Mostly high plateau with higher central plateau; mountains in east
Tropical; moderated by altitude; rainy season (November to March)
Population: 13,771,721 (July 2014 est.) Note: estimates for this country explicitly take into account the effects of excess mortality due to AIDS
Languages: English (official), Shona, Sindebele (the language of the Ndebele, sometimes called Ndebele), numerous but minor tribal dialects
Syncretic (part Christian, part indigenous beliefs) 50%, Christian 25%, indigenous beliefs 24%, Muslim and other 1%
Zimbabwe's economy is growing despite continuing political uncertainty. Following a decade of contraction from 1998 to 2008, Zimbabwe's economy recorded real growth of roughly 10% per year in 2010-11, before slowing in 2012-13 due to poor harvests and low diamond revenues. The government of Zimbabwe faces a number of difficult economic problems, including infrastructure and regulatory deficiencies, ongoing indigenization pressure, policy uncertainty, and a large external debt burden.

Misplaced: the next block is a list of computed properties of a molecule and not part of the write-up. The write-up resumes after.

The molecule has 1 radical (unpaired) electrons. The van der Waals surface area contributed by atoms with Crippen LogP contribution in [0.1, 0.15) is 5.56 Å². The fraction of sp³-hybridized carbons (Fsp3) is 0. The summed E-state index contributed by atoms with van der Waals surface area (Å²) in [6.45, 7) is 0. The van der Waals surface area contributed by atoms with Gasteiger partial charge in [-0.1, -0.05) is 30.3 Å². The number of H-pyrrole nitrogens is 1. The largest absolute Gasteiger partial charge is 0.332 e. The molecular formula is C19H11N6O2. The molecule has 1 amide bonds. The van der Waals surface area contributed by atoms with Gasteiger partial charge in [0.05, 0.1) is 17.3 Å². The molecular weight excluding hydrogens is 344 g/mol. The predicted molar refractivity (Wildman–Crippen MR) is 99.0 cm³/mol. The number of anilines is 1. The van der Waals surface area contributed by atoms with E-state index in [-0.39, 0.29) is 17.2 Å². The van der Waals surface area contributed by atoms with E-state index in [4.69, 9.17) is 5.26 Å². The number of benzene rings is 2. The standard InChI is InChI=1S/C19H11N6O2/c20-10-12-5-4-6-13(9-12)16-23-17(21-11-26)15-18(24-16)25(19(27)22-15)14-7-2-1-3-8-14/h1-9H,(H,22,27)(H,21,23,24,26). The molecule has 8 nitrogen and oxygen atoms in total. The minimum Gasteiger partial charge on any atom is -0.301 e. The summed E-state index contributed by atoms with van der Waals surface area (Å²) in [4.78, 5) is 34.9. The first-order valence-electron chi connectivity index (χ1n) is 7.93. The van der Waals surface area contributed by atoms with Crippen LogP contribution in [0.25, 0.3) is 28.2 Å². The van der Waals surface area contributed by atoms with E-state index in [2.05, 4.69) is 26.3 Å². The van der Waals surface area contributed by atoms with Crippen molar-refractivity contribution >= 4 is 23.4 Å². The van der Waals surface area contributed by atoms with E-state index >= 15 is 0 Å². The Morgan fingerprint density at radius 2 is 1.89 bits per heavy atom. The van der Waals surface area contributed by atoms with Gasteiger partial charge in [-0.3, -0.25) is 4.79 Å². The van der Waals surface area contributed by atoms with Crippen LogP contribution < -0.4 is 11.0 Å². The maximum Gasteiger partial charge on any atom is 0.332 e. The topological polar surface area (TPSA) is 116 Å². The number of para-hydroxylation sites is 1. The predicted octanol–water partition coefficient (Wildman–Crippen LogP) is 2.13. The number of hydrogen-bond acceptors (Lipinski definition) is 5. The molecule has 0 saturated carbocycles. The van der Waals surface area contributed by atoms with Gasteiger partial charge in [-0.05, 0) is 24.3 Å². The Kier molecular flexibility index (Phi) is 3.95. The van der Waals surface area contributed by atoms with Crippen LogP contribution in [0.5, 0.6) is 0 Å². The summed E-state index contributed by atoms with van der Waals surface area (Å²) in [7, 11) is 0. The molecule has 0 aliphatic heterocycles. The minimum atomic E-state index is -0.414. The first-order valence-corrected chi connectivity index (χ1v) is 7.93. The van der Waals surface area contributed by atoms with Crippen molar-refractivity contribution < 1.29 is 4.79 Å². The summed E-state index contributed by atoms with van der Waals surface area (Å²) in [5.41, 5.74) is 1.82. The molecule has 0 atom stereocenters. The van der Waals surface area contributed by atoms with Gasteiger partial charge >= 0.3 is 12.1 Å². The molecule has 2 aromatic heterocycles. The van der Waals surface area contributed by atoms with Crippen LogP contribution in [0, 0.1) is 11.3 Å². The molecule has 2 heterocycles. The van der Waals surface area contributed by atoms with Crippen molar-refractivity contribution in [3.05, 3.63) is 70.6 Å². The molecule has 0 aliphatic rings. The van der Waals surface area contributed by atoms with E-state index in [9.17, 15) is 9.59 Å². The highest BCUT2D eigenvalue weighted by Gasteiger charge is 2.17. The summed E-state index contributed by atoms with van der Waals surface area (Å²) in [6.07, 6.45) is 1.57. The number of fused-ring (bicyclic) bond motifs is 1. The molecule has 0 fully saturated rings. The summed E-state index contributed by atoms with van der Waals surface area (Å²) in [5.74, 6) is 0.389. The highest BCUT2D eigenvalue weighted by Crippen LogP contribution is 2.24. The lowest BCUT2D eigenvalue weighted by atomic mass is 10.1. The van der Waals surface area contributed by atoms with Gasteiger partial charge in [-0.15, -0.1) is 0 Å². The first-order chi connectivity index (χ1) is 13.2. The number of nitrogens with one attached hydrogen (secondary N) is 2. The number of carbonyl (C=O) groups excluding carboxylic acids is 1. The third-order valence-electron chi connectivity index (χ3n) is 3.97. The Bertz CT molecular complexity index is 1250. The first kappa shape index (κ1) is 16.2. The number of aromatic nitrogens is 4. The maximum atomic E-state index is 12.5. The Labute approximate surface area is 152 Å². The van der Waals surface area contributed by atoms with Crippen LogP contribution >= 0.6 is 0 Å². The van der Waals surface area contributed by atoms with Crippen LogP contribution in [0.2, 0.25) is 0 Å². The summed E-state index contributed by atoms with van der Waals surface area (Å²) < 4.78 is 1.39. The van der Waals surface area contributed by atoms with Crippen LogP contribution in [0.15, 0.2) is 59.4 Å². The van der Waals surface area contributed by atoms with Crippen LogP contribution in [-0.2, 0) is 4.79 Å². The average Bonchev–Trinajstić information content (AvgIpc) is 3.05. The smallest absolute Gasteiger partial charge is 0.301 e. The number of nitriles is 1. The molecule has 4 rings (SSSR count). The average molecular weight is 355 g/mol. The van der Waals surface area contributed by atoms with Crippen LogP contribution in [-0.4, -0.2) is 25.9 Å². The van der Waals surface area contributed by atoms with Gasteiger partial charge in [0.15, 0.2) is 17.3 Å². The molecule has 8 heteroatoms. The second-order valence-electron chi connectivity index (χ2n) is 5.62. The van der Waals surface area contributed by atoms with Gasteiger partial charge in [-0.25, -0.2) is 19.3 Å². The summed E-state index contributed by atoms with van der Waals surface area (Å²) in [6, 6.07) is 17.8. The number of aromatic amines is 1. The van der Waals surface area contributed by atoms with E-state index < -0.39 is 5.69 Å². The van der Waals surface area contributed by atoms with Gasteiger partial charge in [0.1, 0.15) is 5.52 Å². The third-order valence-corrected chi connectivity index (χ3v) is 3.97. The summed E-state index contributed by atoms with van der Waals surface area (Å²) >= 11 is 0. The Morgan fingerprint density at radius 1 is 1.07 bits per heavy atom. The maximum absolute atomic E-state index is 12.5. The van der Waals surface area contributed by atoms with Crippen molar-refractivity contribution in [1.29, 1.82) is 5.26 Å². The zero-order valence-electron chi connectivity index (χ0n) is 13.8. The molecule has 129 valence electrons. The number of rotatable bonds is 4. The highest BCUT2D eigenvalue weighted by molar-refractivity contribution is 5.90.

Not all Zimbabweans enjoy the same living conditions. Most rural families do not have tap water. Most of the roads in the rural areas are not well paved. Some rural areas are not served by any modern form of transportation. This situation worsens during the rainy season. The whole country has inadequate health care, but the rural population is hardest hit. Some communities do not regularly have the services of a fully trained nurse, let alone a doctor. Medicines are always in short supply.
US Military Presence/Support